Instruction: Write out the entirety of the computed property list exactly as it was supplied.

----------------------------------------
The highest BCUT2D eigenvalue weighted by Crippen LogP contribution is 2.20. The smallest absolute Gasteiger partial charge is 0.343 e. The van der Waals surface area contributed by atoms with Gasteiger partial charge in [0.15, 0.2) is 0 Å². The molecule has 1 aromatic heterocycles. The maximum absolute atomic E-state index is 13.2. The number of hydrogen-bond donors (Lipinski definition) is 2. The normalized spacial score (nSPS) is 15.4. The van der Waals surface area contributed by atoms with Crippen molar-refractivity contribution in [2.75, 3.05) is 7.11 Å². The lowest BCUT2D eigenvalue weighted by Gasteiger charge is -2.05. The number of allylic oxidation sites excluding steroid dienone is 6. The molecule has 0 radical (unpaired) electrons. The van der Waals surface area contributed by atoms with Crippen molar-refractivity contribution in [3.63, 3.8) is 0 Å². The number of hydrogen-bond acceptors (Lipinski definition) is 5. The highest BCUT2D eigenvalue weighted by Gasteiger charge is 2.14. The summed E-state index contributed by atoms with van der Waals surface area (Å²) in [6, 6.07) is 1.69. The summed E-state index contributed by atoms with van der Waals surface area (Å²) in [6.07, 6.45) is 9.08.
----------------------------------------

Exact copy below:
The highest BCUT2D eigenvalue weighted by Crippen LogP contribution is 2.20. The smallest absolute Gasteiger partial charge is 0.343 e. The van der Waals surface area contributed by atoms with Gasteiger partial charge in [0.15, 0.2) is 0 Å². The molecule has 1 aromatic heterocycles. The maximum absolute atomic E-state index is 13.2. The number of hydrogen-bond donors (Lipinski definition) is 2. The normalized spacial score (nSPS) is 15.4. The van der Waals surface area contributed by atoms with Crippen molar-refractivity contribution in [2.75, 3.05) is 7.11 Å². The lowest BCUT2D eigenvalue weighted by Gasteiger charge is -2.05. The number of allylic oxidation sites excluding steroid dienone is 6. The molecule has 0 radical (unpaired) electrons. The van der Waals surface area contributed by atoms with Crippen molar-refractivity contribution in [3.63, 3.8) is 0 Å². The number of hydrogen-bond acceptors (Lipinski definition) is 5. The highest BCUT2D eigenvalue weighted by Gasteiger charge is 2.14. The summed E-state index contributed by atoms with van der Waals surface area (Å²) in [6, 6.07) is 1.69. The summed E-state index contributed by atoms with van der Waals surface area (Å²) in [6.07, 6.45) is 9.08.